Although the grades in this part of the world is low, technology has made extraction methods more efficient, and as B2Gold has proven at Otjikoto further north, it is possible to operate an extremely lucrative gold mine even if the grades are lower that the great gold mines in the world.

Not far from Navachab, Australian company Lepidico is hoping to turn the Karibib lithium deposit around. The mine, previously owned by Desert Lion Energy, never achieved the great results its shareholders were promised.

Before the proverbial gold rush, Karibib was perhaps best known for its high-quality marble deposits. The best marble mines are today mostly operated by Chinese outfits and still contributes to the local economy, although there are accusations of illegal operations. Most of marble is exported from Walvis Bay to Italy.

Namibia’s mining bonanza

Leon Louw is the founder and editor of WhyAfrica. He specialises in the extraction and responsible utilisation of natural resources, the primary sector of African economies and Africa’s political economy. 

WhyAfrica reports about, and publishes newsletters, magazines and research reports about natural resources and the primary sectors of African economies, and the infrastructure, equipment and engineering methods needed to extract and utilise these resources in an efficient, responsible, sustainable, ethic and environmentally friendly way, so that it will benefit the people of Africa.

Furthermore, WhyAfrica promotes Africa as an investment and travel destination, analyses the continent’s business environment and investment opportunities, and reports on how the political economy of African countries affects its development.         

WhyAfrica provides you with business intelligence that matters. Africa is our business, and we want it to be yours too. To subscribe to WhyAfrica’s free newsletter or digital magazine, and for more news on Africa, visit the website at www.whyafrica.co.za or send a direct message. WhyAfrica launched its first ever digital magazine in November 2021.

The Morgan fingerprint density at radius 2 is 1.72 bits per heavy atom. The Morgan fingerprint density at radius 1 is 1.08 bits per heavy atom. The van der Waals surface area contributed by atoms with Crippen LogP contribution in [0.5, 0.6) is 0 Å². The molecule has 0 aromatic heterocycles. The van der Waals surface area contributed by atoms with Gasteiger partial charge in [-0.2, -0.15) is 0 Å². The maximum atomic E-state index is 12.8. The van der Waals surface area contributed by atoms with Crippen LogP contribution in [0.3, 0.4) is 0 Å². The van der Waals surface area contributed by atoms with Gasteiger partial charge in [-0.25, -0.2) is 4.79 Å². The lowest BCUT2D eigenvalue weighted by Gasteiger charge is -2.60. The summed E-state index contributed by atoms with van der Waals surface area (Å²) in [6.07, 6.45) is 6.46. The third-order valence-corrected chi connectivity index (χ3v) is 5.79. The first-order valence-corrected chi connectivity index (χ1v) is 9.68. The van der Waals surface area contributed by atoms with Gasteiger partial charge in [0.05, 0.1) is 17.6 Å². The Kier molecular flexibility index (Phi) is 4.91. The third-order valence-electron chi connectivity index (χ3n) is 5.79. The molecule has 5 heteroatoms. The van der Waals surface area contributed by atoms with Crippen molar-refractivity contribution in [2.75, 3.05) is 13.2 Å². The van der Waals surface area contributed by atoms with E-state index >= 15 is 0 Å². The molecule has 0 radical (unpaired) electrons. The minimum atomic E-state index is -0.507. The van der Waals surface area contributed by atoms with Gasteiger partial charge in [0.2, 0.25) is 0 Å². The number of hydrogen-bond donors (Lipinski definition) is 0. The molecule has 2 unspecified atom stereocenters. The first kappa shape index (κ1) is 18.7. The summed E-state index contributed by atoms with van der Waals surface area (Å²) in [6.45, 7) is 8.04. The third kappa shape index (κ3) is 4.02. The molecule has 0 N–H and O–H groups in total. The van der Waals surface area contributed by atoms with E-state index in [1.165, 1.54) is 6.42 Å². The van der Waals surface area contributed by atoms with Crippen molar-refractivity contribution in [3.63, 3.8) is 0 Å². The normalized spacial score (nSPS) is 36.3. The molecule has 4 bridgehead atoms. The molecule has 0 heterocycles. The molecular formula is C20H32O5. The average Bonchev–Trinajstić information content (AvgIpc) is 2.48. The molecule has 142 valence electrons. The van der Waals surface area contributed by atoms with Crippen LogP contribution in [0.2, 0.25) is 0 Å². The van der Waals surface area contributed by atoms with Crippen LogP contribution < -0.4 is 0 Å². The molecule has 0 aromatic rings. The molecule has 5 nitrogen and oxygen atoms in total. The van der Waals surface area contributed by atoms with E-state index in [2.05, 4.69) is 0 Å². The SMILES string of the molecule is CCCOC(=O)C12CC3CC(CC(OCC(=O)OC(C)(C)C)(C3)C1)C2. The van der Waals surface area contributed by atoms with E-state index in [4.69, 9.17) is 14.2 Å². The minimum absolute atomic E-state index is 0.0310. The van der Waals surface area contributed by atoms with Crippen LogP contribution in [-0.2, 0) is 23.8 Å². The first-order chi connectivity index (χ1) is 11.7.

The company will undertake its annual road trip through South Africa, Zimbabwe, Zambia, the DRC, Malawi, Tanzania and Kenya in 2023. If you are interested in sponsorship or advertising opportunities, please contact me at leon@whyafrica.co.za. We have a wide range of different packages and combo deals to give your company the greatest exposure to a rapidly growing, African readership.  

The 2022 Southern Africa Road trip issue of WhyAfrica’s magazine is now available in print. The magazine was distributed in South Africa, Namibia, Zambia, Zimbabwe, and Botswana during WhyAfrica’s 2022 Southern Africa Overland Road Trip, the company’s new and innovative platform. WhyAfrica has expanded its product range and now offers its readers, followers, advertisers, subscribers and partners the following:

  • Daily 24/7 online articles on WhyAfrica’s website (FREE)
  • Daily updates on WhyAfrica’s social media platforms (FREE)
  • Newsletters delivered to a handpicked audience every two weeks (FREE)
  • Two printed magazine per year distributed at large events and during our road trips across Africa featuring original, in-depth articles (FREE) with great, on-site photographs by the WhyAfrica team (FOR SALE UPON REQUEST)
  • Four digital magazines per year (FREE)
  • Live updates, video clips, articles, and podcasts during and after WhyAfrica’s annual road trips (Southern Africa in 2022, East Africa in 2023 and West Africa in 2024) (FREE)
  • Sponsorship and advertising opportunities for the annual WhyAfrica Overland Road Trips (PAID FOR)
  • A library where companies doing business in Africa can display scientific or research papers (PAID FOR)
  • A product section where companies doing business in Africa can display new offerings or services (PAID FOR)
  • Media partnerships with, and a presence at, most of the major conferences and exhibitions in the African mining, energy, agriculture, infrastructure, water management, ESG, environmental management, tourism, development, and conservation sectors (FREE)
  • WhyAfrica connects potential investors with new ventures in Africa and suppliers and service providers with existing companies in Africa (PAID FOR)
  • WhyAfrica assists companies in generating content focused on the wider African business community (PAID FOR)
  • Partnerships with companies doing business in Africa (PAID FOR)
  • Partnerships with companies thinking about expanding into Africa (PAID FOR)
  • In 2023 subscribers will have access to our in-depth articles about the African political economy, research, and country reports about the countries we visit on our road trips, and trends in the sectors that we cover (PAID FOR)
  • A WhyAfrica book is in the pipeline and if all goes according to plan, should be published towards the end of 2023 (PAID FOR)
  • The WhyAfrica consultancy arm assists and advises companies doing business in Africa through utilising our extensive global business network (PAID FOR)
  • Become part of the WhyAfrica community. Tell us your story. Expand your footprint across Africa and partner with us to make the most of your African experience. 

Namibia’s mining bonanza

Share Article

Sectors

AgricultureEnvironmental Management & Climate ChangeEnergyESGInfrastructureMiningPolitical EconomyTourism and ConservationWater Management